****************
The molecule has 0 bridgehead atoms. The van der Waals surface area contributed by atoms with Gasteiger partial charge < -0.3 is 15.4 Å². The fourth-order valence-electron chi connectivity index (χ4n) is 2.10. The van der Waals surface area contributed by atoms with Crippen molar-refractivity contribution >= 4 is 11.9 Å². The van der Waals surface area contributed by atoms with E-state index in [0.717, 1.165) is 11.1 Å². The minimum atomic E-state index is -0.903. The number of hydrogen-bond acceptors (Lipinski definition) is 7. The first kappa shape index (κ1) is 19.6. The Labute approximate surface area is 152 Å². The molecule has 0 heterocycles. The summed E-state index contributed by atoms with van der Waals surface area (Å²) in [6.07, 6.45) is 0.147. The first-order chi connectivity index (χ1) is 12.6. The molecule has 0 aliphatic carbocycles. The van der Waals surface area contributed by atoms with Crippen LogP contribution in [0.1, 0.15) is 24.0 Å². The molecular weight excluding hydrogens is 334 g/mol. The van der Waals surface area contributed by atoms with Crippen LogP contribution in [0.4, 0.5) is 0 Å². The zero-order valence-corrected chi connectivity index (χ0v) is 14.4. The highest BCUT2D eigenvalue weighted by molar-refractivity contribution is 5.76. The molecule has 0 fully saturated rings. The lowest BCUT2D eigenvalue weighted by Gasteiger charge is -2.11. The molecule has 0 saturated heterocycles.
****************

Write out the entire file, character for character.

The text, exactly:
The molecule has 0 bridgehead atoms. The van der Waals surface area contributed by atoms with Gasteiger partial charge < -0.3 is 15.4 Å². The fourth-order valence-electron chi connectivity index (χ4n) is 2.10. The van der Waals surface area contributed by atoms with Crippen molar-refractivity contribution >= 4 is 11.9 Å². The van der Waals surface area contributed by atoms with E-state index in [0.717, 1.165) is 11.1 Å². The minimum atomic E-state index is -0.903. The number of hydrogen-bond acceptors (Lipinski definition) is 7. The first kappa shape index (κ1) is 19.6. The Labute approximate surface area is 152 Å². The molecule has 0 heterocycles. The summed E-state index contributed by atoms with van der Waals surface area (Å²) in [6.07, 6.45) is 0.147. The first-order chi connectivity index (χ1) is 12.6. The molecule has 0 aliphatic carbocycles. The van der Waals surface area contributed by atoms with Crippen LogP contribution in [0.1, 0.15) is 24.0 Å². The molecular weight excluding hydrogens is 334 g/mol. The van der Waals surface area contributed by atoms with Crippen LogP contribution in [0.4, 0.5) is 0 Å². The zero-order valence-corrected chi connectivity index (χ0v) is 14.4. The highest BCUT2D eigenvalue weighted by molar-refractivity contribution is 5.76. The molecule has 0 fully saturated rings. The lowest BCUT2D eigenvalue weighted by Gasteiger charge is -2.11. The molecule has 0 saturated heterocycles.